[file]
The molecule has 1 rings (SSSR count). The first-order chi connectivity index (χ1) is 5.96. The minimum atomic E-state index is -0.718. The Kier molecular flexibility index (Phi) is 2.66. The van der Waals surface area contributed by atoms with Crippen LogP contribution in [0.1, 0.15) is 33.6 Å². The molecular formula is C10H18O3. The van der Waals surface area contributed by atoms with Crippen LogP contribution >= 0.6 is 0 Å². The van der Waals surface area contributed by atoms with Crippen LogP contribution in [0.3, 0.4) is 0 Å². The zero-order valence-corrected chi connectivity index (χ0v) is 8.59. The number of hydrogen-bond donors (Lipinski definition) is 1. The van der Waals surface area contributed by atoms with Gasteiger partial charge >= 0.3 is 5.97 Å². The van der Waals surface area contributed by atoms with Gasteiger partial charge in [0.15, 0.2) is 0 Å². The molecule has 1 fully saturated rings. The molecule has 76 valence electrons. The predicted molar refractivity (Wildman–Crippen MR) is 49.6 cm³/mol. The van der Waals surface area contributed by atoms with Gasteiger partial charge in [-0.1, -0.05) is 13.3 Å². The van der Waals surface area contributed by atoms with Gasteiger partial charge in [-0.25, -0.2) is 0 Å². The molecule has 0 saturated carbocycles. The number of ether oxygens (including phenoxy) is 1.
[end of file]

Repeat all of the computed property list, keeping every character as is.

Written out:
The molecule has 1 rings (SSSR count). The first-order chi connectivity index (χ1) is 5.96. The minimum atomic E-state index is -0.718. The Kier molecular flexibility index (Phi) is 2.66. The van der Waals surface area contributed by atoms with Crippen LogP contribution in [0.1, 0.15) is 33.6 Å². The molecular formula is C10H18O3. The van der Waals surface area contributed by atoms with Crippen LogP contribution >= 0.6 is 0 Å². The van der Waals surface area contributed by atoms with Crippen LogP contribution in [0.3, 0.4) is 0 Å². The zero-order valence-corrected chi connectivity index (χ0v) is 8.59. The number of hydrogen-bond donors (Lipinski definition) is 1. The van der Waals surface area contributed by atoms with Gasteiger partial charge >= 0.3 is 5.97 Å². The van der Waals surface area contributed by atoms with Gasteiger partial charge in [0.15, 0.2) is 0 Å². The molecule has 1 fully saturated rings. The molecule has 76 valence electrons. The predicted molar refractivity (Wildman–Crippen MR) is 49.6 cm³/mol. The van der Waals surface area contributed by atoms with Gasteiger partial charge in [-0.1, -0.05) is 13.3 Å². The van der Waals surface area contributed by atoms with Gasteiger partial charge in [-0.25, -0.2) is 0 Å². The molecule has 0 saturated carbocycles. The number of ether oxygens (including phenoxy) is 1.